Flaws in Price Guides: A Letter To Publishers

I'm not a fan of price guides. If you are a publisher in this area, you might want to know why...

I find their prices are often out of whack, & to further puzzle the user, you have no idea of how they really came up with those prices. The prices are temporary anyway. Mere reflections or simple gauges for an item's level of desire in a fickle, faddish world; One note in a long opera on a passion that ebbs & flows.

There are many other pricing points, but those can be discussed at another time. Suffice it for now to say that price guides frustrate not only the seller looking to put a fair price on the object, but it frustrates a collector as well.

Collectors are not big fans of price guides. It may sound odd, especially to sellers on such venues as eBay, who think that buyers are all about buying things as cheap as they can get them, but it's true. Buyers enjoy deals, but we do not typically look up prices to see if they are 'fair.' When we want something, the only time price enters into it, is when we check our PayPal & other accounts to see how much money we have available to pay for an item. Price isn't the object, the object is the object -- and we seek the object for love

And we know, all too well, that love has it's price.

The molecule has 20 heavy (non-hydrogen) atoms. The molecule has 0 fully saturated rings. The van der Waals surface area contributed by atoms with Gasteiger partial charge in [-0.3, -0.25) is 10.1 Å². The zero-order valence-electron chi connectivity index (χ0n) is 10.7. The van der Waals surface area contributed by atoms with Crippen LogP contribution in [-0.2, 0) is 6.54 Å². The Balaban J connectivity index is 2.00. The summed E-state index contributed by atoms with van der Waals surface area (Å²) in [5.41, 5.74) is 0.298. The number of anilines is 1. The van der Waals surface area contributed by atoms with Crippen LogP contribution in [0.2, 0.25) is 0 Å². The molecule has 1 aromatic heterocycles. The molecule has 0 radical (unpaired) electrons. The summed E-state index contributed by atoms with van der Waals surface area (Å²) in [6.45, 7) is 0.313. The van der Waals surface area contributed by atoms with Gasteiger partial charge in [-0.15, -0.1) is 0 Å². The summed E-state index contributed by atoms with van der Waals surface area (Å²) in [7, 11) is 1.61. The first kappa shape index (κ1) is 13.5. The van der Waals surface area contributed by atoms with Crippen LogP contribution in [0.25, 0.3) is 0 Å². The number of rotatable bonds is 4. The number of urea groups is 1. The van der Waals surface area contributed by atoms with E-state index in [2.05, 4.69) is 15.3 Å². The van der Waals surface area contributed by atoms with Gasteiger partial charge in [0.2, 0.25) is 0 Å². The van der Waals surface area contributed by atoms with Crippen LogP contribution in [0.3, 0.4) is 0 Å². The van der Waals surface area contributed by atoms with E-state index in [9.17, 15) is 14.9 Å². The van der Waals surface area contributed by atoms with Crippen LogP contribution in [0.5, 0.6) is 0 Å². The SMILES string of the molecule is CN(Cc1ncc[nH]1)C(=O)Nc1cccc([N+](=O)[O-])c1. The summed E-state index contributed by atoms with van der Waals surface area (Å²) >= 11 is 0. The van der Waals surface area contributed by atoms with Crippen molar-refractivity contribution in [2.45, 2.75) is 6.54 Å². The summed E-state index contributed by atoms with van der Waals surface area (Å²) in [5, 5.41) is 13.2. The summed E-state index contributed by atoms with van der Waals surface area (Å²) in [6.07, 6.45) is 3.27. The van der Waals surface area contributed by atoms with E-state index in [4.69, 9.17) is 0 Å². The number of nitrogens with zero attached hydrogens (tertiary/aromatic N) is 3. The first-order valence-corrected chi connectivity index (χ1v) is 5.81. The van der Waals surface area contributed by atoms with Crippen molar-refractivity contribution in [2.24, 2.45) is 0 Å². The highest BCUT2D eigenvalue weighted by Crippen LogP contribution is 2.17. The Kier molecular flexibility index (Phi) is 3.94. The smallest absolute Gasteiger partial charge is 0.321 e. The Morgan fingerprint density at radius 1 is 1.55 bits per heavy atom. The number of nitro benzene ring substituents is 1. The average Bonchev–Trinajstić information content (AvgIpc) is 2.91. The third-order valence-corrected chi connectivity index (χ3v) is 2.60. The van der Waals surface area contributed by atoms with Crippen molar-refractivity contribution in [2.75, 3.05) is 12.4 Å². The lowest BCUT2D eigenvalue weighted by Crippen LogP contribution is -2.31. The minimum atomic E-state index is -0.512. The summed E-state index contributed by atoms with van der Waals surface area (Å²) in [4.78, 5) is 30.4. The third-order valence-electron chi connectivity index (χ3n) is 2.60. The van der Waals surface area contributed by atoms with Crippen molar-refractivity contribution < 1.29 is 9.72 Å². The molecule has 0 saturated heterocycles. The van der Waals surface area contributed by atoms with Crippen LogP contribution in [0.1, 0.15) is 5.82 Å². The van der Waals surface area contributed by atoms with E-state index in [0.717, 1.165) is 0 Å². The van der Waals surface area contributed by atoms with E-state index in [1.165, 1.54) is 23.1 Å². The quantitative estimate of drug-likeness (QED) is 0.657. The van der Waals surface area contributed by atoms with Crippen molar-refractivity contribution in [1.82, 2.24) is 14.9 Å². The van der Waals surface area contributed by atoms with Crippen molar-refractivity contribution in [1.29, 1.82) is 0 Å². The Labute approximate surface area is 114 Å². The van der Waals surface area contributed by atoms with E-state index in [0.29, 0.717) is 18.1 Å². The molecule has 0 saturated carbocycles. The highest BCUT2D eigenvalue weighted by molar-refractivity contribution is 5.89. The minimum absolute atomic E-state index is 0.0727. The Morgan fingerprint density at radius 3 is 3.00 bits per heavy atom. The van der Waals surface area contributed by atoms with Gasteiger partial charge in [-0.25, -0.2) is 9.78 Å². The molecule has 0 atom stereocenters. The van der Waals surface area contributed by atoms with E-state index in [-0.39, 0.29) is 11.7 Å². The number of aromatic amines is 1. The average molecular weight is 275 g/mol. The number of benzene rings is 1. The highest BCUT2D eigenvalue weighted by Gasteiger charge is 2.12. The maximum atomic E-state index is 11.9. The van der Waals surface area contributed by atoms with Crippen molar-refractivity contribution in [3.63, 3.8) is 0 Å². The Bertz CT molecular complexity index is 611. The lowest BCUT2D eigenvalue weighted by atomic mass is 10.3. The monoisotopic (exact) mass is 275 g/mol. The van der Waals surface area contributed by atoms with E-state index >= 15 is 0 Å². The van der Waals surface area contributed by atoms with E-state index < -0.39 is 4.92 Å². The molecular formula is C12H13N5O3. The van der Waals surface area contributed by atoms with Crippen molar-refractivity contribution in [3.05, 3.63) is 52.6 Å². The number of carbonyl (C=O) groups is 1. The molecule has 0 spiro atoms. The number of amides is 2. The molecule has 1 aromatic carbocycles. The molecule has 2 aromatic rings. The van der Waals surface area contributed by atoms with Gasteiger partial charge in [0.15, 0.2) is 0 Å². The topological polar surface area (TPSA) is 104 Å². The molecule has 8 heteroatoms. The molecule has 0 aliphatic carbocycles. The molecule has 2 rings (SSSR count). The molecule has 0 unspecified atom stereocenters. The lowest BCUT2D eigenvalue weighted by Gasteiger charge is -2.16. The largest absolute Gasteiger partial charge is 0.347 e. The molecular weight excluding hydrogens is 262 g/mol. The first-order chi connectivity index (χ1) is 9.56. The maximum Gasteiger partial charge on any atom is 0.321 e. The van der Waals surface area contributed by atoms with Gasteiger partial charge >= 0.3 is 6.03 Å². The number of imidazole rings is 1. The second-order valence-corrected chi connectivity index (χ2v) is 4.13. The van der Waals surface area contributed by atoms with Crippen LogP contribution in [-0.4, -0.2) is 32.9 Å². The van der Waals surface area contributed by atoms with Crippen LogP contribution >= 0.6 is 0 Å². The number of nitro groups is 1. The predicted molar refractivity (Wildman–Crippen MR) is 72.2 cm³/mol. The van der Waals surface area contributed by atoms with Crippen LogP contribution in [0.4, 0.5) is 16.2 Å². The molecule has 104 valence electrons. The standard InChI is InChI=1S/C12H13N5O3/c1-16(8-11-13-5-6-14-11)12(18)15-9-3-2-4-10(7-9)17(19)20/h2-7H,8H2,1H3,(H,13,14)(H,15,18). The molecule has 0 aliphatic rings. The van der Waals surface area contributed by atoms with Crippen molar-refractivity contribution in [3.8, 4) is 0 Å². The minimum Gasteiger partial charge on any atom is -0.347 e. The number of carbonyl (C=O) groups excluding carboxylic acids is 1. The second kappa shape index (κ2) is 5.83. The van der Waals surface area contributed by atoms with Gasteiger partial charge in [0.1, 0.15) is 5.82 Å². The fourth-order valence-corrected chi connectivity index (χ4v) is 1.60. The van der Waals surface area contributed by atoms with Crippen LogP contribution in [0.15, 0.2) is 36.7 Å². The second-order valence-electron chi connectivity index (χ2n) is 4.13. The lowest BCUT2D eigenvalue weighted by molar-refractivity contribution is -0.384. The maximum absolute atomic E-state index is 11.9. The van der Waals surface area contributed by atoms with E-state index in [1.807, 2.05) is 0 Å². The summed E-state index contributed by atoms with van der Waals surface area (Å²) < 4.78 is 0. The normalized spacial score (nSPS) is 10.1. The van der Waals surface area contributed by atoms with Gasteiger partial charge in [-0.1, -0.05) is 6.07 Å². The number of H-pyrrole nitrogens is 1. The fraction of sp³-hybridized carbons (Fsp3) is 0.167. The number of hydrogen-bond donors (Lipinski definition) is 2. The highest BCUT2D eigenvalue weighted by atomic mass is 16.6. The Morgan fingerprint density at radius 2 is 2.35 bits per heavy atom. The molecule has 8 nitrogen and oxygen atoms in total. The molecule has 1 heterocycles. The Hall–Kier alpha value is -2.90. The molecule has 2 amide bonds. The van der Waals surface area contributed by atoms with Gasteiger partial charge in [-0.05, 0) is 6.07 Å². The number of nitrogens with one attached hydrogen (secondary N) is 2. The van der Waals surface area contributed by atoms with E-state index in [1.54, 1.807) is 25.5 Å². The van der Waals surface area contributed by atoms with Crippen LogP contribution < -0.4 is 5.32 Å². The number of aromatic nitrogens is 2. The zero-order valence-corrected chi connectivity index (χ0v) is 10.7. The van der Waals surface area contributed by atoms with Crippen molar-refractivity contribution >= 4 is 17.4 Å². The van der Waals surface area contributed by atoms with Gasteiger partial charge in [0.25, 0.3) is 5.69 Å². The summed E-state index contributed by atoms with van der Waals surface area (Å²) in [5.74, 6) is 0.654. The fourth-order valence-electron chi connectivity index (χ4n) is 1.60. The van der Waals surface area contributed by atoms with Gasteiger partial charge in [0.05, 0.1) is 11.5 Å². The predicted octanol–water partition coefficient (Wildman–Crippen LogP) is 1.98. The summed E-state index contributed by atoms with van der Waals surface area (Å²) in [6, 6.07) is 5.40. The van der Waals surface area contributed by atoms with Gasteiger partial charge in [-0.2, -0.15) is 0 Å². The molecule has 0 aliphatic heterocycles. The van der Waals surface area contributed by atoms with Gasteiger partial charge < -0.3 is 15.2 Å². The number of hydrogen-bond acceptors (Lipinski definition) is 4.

But collectors love to know more about what they collect. Sometimes, once & awhile, we look at the collectible area in book stores, to see if the shelves offer us what we need: information about our passion.

This information isn't about how the high price went for an object at an auction in New York in 1995 we are not shopping from this guide, mistaking it for a catalog we could order from. We do not seek information on how condition affects price we are the ones that determine that equation. We do not need a list of possible 'flaws' that our beloved objects may be prone to we are passionate enough to know these things on site, & we know where to look for those things.

What we do want, is information about our adored things.

We want history & lore. We'll even take a dirty limerick if it has our prized collectible category or items in it. We want images both literal photographs, and the ones we paint in our minds as we read about the things we desire. We want to swoon & drool over those images, heady with the thought of touching them, owning them...

When publishers & authors learn this fact, this one facet on the gem of collecting, perhaps they will begin to offer books which feed a collector's soul, almost as well as the objects themselves. If they write it, we will come.

Article by Pop_Tart


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